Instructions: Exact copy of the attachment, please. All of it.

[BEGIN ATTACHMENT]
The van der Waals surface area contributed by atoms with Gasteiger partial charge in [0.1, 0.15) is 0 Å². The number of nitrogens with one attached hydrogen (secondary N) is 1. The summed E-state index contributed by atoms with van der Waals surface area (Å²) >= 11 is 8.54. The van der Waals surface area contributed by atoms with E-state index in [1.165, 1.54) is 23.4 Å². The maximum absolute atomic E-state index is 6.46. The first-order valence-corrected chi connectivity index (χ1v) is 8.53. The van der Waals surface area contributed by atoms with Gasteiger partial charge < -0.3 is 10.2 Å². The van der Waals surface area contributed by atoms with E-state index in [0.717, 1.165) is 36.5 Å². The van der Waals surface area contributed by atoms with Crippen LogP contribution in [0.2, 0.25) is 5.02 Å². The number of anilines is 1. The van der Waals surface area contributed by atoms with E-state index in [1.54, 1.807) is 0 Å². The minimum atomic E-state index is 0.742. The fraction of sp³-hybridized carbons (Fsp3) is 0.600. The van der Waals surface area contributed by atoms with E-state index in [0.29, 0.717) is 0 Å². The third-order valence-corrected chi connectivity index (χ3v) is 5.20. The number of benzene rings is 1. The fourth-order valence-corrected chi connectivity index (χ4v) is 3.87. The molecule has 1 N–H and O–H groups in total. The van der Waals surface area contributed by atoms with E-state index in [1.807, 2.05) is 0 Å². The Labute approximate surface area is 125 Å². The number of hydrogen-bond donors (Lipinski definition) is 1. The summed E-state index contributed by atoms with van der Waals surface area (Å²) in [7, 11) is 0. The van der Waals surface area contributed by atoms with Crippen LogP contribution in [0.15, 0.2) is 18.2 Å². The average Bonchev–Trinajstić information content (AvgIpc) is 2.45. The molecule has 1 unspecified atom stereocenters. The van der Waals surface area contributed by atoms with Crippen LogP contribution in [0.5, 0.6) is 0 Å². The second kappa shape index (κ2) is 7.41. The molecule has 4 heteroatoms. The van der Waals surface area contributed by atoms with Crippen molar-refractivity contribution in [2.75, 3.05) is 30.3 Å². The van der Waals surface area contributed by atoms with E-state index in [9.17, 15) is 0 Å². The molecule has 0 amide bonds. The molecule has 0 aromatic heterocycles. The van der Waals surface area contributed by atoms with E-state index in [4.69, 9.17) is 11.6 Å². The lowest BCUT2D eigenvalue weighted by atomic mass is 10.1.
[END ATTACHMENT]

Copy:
The van der Waals surface area contributed by atoms with Gasteiger partial charge in [0.1, 0.15) is 0 Å². The number of nitrogens with one attached hydrogen (secondary N) is 1. The summed E-state index contributed by atoms with van der Waals surface area (Å²) >= 11 is 8.54. The van der Waals surface area contributed by atoms with E-state index in [1.165, 1.54) is 23.4 Å². The maximum absolute atomic E-state index is 6.46. The first-order valence-corrected chi connectivity index (χ1v) is 8.53. The van der Waals surface area contributed by atoms with Gasteiger partial charge < -0.3 is 10.2 Å². The van der Waals surface area contributed by atoms with E-state index in [0.717, 1.165) is 36.5 Å². The van der Waals surface area contributed by atoms with Crippen LogP contribution in [0.2, 0.25) is 5.02 Å². The number of anilines is 1. The van der Waals surface area contributed by atoms with E-state index in [1.54, 1.807) is 0 Å². The minimum atomic E-state index is 0.742. The fraction of sp³-hybridized carbons (Fsp3) is 0.600. The van der Waals surface area contributed by atoms with E-state index in [0.29, 0.717) is 0 Å². The third-order valence-corrected chi connectivity index (χ3v) is 5.20. The number of benzene rings is 1. The fourth-order valence-corrected chi connectivity index (χ4v) is 3.87. The molecule has 1 N–H and O–H groups in total. The van der Waals surface area contributed by atoms with E-state index in [1.807, 2.05) is 0 Å². The Labute approximate surface area is 125 Å². The number of hydrogen-bond donors (Lipinski definition) is 1. The summed E-state index contributed by atoms with van der Waals surface area (Å²) in [7, 11) is 0. The van der Waals surface area contributed by atoms with Crippen LogP contribution in [0.15, 0.2) is 18.2 Å². The average Bonchev–Trinajstić information content (AvgIpc) is 2.45. The molecule has 1 unspecified atom stereocenters. The van der Waals surface area contributed by atoms with Crippen LogP contribution in [0.5, 0.6) is 0 Å². The second kappa shape index (κ2) is 7.41. The molecule has 4 heteroatoms. The van der Waals surface area contributed by atoms with Crippen molar-refractivity contribution in [2.75, 3.05) is 30.3 Å². The van der Waals surface area contributed by atoms with E-state index in [9.17, 15) is 0 Å². The molecule has 0 amide bonds. The molecule has 0 aromatic heterocycles. The van der Waals surface area contributed by atoms with E-state index in [4.69, 9.17) is 11.6 Å². The lowest BCUT2D eigenvalue weighted by atomic mass is 10.1.